What have you been giving up to avoid cancer? Most people who are hoping to reduce their odds of developing this devastating illness wouldn’t dream of smoking a cigarette, for example, yet few think twice about having their cellphone either glued to their hand or tucked in their pocket all day. Unfortunately, this could prove to be a deadly oversight as more evidence emerges of the carcinogenic potential of cellphone radiation.
In 2011, the World Health Organization’s International Agency for Research on Cancer classified cellphones as a “possible carcinogen” with little fanfare. Of course, well-funded smartphone manufacturers made sure this story didn’t get the attention it deserved. The classification was made by the group, who is considered the gold standard when it comes to toxin classifications, based on evidence that shows electromagnetic field (EMF) radiation from the phones can spur tumors and abnormal cell growth.
Now, they may give it an even more serious categorization as the findings of a pair of government-funded studies show that cellphone radiation is far worse than originally believed.
The preliminary findings of the studies, which were carried out by the National Institute of Environmental Health Sciences’ National Toxicology Program (NTP), were concerning, but the peer review of those findings significantly upgraded the risk.
The NTP uses four categories to rank the evidence of harm, ranging from most dangerous to least: clear evidence, some evidence, equivocal evidence, and no evidence. The study found clear evidence that male rats suffered from heart tumors upon exposure that were similar to tumors that have already been linked to cellphone use in the past.
Moreover, there was some evidence of brain tumors in male rats, with precancerous lesion indications starting to develop just 58 weeks after exposure. There was also some evidence of adrenal gland tumors.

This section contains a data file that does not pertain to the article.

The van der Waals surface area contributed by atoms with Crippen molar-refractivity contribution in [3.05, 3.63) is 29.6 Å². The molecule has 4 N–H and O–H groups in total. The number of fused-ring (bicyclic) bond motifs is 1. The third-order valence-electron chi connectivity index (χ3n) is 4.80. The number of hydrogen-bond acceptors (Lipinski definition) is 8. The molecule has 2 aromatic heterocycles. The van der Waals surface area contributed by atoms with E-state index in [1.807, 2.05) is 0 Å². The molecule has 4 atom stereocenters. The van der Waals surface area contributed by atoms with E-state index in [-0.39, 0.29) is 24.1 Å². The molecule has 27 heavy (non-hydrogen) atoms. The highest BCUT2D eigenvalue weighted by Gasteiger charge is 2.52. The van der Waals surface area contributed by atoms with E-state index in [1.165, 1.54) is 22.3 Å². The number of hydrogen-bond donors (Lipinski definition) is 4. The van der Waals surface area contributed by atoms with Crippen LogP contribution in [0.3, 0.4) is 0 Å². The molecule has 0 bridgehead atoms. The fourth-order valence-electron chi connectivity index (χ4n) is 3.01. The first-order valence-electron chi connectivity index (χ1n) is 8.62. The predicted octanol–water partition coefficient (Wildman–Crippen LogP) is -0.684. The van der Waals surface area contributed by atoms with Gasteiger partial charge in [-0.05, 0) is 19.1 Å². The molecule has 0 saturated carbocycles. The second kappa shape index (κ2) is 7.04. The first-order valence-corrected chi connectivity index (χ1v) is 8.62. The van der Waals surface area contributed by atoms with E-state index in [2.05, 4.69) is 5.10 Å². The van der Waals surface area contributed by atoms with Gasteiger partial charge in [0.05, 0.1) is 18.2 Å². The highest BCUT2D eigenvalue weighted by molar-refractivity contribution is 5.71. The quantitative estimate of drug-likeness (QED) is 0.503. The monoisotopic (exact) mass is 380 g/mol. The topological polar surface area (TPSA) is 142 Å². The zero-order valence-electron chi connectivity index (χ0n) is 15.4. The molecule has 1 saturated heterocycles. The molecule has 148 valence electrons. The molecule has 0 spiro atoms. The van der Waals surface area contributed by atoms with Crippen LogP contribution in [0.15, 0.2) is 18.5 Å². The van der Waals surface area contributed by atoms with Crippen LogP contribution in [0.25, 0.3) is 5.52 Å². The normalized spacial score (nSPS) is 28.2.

In addition, the studies found that female rats and their newborns who had been exposed to higher levels of radiation during pregnancy and lactation had a lower body weight. They also found liver, pancreatic and prostate tumors in rats and mice, while rats of both genders suffered damage to their DNA and heart tissue.
Some have criticized the findings because the exposure used in the studies was nine hours per day for two years, which they say is excessive, but how many people these days – especially younger people – leave their phones on very close to their bodies around the clock?
It’s important to keep in mind that we are also exposed to other sources of radiofrequency EMFs in our daily lives, and the effects are cumulative. With computers, cordless phones, smart meters, smart appliances, baby monitors, and tablets with Bluetooth and Wi-Fi, the odds are very much stacked against many of us.
Interestingly, reporters did not get very much notice of the NTP’s teleconference on the report’s release, with many editors simply not having enough time to assign reporters to cover the story. This was awfully convenient for smartphone makers and telecommunication firms. Just one reporter, The New York Times’ William Broad, was given a heads up. Broad and his paper are known for downplaying electromagnetic radiation dangers, and his piece on the report was typically soft and full of qualifiers.
The New York Times piece also plays down the results by saying they used 2G technology, which is not used as much as 3G and 4G these days. However, the truth is that German studies have shown that 3G signals enhance tumor growth, and experts have expressed serious reservations about the effects that up-and-coming 5G technology will have on human health given the fact that it’s much stronger.
In addition to raising your cancer risk, cellphone radiation has been shown to contribute to dementia, depression, and anxiety, so it’s no wonder we’re seeing more of these illnesses lately. We are only just beginning to understand the long-term damage this type of radiation will cause.
Sources for this article include: